23 May 2017
23 May 2017
TU/ecomotive, an Eindhoven University of Technology team focused on developing innovative, electric city cars, has unveiled its latest concept.
The vehicle, named Lina, employs a combination of bio-based composites and bioplastics to create a lightweight chassis. The bio-based composite is based on flax, and has a strength to weight ratio similar to that of glass fibre.
A honeycomb core made of PLA (polylactic acid) – a 100% biodegradable resin derived from sugar beets – is placed between two flax fibre composite sheets to produce a sandwich panel offering high stiffness and strength at minimal weight. EconCore’s technology for cost-effective, continuous production of thermoplastic honeycomb materials was used to manufacture the honeycomb based on PLA from NatureWorks.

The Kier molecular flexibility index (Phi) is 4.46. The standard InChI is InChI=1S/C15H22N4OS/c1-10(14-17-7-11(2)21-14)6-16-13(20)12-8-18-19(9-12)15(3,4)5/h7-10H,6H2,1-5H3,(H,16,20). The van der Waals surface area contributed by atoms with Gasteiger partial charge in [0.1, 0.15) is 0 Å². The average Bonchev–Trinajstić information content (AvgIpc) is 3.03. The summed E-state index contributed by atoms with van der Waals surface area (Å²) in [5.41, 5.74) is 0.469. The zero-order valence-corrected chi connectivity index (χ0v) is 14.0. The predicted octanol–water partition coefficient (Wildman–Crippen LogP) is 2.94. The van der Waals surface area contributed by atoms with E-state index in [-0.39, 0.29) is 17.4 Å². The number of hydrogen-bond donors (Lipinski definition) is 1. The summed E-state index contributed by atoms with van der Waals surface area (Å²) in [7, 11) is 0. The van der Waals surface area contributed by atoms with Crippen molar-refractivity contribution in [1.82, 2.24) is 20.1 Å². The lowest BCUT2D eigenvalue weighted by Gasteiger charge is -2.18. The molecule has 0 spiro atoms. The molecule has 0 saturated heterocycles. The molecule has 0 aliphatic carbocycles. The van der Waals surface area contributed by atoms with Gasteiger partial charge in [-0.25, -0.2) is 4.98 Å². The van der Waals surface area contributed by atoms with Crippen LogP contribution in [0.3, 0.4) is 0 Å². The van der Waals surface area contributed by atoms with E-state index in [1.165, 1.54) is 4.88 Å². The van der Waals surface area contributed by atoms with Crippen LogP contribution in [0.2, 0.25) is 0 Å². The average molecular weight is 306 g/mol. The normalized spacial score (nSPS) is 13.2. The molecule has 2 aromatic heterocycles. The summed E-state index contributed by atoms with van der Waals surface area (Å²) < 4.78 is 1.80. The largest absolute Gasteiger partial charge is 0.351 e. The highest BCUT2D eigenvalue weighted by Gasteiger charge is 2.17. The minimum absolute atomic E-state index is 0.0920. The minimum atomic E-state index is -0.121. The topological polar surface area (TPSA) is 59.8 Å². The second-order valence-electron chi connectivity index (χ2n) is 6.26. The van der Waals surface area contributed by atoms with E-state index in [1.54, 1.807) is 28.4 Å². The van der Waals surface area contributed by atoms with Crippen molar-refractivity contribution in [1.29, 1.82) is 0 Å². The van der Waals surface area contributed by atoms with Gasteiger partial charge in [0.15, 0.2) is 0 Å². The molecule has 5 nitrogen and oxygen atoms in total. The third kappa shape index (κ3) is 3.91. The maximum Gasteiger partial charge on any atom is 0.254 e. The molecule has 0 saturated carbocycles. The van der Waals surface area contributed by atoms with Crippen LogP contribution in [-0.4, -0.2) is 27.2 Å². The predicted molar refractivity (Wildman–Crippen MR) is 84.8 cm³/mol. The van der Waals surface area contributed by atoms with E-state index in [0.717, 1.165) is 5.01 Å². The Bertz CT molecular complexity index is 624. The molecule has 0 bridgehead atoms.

According to TU/ecomotive this concept has the potential to drastically reduce carbon footprint compared to other lightweight materials used in the industry.
Lina's power is supplied by modular battery packs, giving an output of 8 kW. The car has a top speed of 80 km/h. NFC technology implemented in the doors is used to detect and recognise different users, which makes Lina highly suited for car-sharing platforms.
Lina can be seen during the Shell Eco-Marathon 2017 on 25-28 May in London, UK and the car will tour The Netherlands from 5 June.
Photo provided by EconCore
Cobra International will showcase a range of composite products at CAMX 2018, including carbon fibre components for the automotive, transportation, marine, water sports and luxury sectors.
The Metyx Hungary factory, located in Kaposvár, has recently expanded its warehousing facilities, adding an additional 3,024 m2 of enclosed storage space for composite technical fabrics, packaging and FRP tooling.
A skateboard, architectural panels and a rigid roof for boats, all built using Chomarat composite reinforcements, will be on display at CAMX 2018.